About the Legal Innovation Centre
The Legal Innovation Centre was established in 2016 with the support of key industry stakeholders. A pioneering collaboration between the School of Law and the School of Computing and Intelligent Systems at Ulster University, the Centre promotes and supports innovation in legal services and access to justice.
Innovation is more than just advances in technology — it is the pursuit of improvement. For us, innovation means developing new approaches to design, advancing creative approaches problem-solving and promoting imaginative delivery of legal services and access to justice.
The Legal Innovation Centre at Ulster University brings together research into the application and impact of new legal technology and opportunities for the education and training of current and future lawyers in essential legal tech skills. We seek to innovate in three main ways, by:
- Providing education and training to equip law students and legal professionals with the tools to become active innovators in the legal services market;
- Undertaking research for industry clients, the public sector and the academic community, to explore and better understand how innovation can improve legal service delivery and access to justice; and,
- Engaging in collaborative research and development through partnership with stakeholders in order to capitalise on the benefits of innovative approaches to legal practice.
The Legal Innovation Centre is at the forefront of understanding and facilitating the innovation of legal services. We welcome opportunities for collaboration, partnership and knowledge-exchange, and look forward to working with you to enhance the work of the legal services profession and to promote access to justice.
Legal Innovation Centre staff maintain an online resource for legal innovation. It contains lots of information and news about legal tech.
Ulster University was included, for the first time, in the prestigious Times Higher Education ranking of the top 150 universities under 50 years old. We are a modern and dynamic university, enabling a cohort of almost 27,000 students to meet their personal and professional ambitions. Students at Ulster University are among the most satisfied in the UK according to the 2015 National Student Survey, in which the University achieved 89% on the overall satisfaction score. In addition the 2014 Research Excellence Framework identified Ulster University as one of the top 25% of UK universities for world-leading research, based on research power.
School of Law
Ulster University Law School has world renowned expertise in Human Rights and in Clinical Legal Education, coupled to a developing focus on Legal Technology. It marries a focus on research excellence in an applied sense, with an ethic of providing highly employable skilled graduates. In the most recent UK wide audit of research excellence it placed overall 4th in the UK, and 1st in research 'impact' – a measure of the social significance and value of research undertaken. These results eclipse those of other larger and more resourced Schools. In line with the broader University mission it actively seeks out industry collaboration in order to influence social change in a positive direction.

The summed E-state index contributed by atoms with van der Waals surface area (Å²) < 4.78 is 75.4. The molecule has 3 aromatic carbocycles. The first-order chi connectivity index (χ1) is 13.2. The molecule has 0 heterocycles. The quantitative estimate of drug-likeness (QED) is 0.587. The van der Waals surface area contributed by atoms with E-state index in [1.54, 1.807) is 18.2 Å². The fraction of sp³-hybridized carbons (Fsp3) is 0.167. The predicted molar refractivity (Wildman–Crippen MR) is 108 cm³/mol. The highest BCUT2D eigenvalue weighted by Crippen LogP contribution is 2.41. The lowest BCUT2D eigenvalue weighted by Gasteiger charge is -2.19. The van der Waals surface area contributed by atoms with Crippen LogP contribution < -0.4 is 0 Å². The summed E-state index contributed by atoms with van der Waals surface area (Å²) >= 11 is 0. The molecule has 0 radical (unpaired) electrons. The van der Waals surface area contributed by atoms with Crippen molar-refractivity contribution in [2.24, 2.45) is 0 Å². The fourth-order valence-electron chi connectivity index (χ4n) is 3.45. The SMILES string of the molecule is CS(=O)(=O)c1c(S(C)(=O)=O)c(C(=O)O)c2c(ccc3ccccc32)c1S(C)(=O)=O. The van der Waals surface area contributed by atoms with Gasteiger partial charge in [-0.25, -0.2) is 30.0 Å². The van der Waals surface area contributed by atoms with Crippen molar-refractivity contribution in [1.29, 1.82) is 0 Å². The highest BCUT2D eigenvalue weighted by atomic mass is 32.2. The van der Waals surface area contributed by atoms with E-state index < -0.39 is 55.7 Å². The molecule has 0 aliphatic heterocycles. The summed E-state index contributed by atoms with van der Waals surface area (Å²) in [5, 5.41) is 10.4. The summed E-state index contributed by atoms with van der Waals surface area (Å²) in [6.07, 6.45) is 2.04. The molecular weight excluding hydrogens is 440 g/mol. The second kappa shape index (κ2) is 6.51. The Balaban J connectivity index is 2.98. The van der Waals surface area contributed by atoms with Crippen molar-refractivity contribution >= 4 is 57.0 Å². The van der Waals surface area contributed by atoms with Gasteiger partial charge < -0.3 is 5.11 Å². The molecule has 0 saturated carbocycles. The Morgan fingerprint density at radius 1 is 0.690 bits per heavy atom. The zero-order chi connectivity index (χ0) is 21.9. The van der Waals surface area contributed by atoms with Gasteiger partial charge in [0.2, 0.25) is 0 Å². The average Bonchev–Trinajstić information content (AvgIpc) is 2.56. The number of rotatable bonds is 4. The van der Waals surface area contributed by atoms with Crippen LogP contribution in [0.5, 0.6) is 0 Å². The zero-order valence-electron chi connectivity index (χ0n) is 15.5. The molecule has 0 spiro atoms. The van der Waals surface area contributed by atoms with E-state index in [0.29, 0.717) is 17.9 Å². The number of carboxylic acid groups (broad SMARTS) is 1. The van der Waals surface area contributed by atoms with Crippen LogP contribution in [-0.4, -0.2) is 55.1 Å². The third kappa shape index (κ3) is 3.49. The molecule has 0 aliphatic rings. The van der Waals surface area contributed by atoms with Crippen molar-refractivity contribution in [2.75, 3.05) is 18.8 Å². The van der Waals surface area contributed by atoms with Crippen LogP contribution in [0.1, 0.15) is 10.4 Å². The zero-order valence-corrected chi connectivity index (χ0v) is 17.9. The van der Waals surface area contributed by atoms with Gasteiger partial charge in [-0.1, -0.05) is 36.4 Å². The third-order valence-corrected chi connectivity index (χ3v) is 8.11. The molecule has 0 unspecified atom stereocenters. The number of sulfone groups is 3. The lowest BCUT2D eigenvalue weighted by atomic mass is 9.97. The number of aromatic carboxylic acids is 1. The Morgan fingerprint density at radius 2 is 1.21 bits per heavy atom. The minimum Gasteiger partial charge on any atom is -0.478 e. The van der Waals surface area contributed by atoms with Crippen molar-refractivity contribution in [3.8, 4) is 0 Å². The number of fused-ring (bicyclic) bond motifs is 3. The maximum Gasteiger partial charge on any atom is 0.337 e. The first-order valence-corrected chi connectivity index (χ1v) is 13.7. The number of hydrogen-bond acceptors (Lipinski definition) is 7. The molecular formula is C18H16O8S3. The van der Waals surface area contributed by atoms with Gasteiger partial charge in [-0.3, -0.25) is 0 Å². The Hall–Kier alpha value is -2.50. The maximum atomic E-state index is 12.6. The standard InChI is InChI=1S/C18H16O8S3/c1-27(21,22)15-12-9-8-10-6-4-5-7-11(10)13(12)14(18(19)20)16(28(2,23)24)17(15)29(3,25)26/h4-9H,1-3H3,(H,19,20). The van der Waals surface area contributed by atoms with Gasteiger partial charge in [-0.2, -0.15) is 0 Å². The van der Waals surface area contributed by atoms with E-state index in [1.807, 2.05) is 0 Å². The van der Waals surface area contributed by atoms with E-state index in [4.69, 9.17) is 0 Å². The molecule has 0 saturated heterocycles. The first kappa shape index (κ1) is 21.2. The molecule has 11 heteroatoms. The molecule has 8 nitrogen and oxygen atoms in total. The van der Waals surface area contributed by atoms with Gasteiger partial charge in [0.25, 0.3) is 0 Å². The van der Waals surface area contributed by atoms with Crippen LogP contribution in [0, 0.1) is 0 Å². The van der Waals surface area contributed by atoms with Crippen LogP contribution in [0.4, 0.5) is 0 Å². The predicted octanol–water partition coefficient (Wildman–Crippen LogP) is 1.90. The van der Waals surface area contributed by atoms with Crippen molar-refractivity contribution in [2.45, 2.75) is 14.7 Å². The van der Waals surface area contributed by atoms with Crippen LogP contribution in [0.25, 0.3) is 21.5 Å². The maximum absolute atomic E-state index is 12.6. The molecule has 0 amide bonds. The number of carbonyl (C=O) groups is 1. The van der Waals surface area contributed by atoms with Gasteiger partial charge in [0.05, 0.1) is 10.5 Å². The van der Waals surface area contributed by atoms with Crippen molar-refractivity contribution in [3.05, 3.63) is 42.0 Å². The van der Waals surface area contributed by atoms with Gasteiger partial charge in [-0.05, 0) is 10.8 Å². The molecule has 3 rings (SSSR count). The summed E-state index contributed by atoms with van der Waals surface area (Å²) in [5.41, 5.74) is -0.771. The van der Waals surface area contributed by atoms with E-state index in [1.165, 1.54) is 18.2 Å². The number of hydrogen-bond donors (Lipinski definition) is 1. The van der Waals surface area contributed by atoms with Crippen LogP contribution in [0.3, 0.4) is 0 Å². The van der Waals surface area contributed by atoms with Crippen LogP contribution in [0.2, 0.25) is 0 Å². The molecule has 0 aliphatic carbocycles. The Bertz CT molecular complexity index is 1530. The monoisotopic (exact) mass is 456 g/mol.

Faculty of Computing and Engineering
Research in Computer Science and Informatics at Ulster University is carried out within the Computer Science Research Institute (CSRI), established in 2004 as part of Ulster's institutional research strategy. The CSRI currently comprises 45 academic staff, together with research associates and research fellows, and approximately 100 doctoral research students. Within the CSRI, there is a strong emphasis on research output quality, with frequent publication in the leading academic journals and conferences. Much of the research within CSRI is supported by highly competitive awards from external funding bodies. Our funding from the EU Framework 7 programmes also remains well above the UK average for the discipline. The Intelligent Systems Research Centre, ISRC, is a research group within the CSRI. The group was founded in 1997 and is currently composed of 30 academic staff and 28 research students, some of whom are funded directly from industry.
Allen & Overy
The Legal Innovation Centre created a short course for Allen & Overy which centred around legal technology, this was used as an introduction for those who wished to learn more about how the legal profession could benefit from making better use of big data and artificial intelligence.
Baker McKenzie collaborated with the Legal Innovation Centre to explore research opportunities aligned to its technology strategy, including the global rollout of artificial intelligence tools.
Belfast City Council
The Legal Innovation Centre partnered with Belfast City Council to help increase the visibility of Belfast as an innovation hub to bring new businesses to the city. This took the form of working alongside local businesses, the resilience commissioner and the city deals project.
Invest Northern Ireland
As the regional business development agency, Invest NI's role is to grow the local economy. They do this by helping new and existing businesses to compete internationally, and by attracting new investment to Northern Ireland. They are part of the Department for the Economy and provide strong government support for business by effectively delivering the Government’s economic development strategies.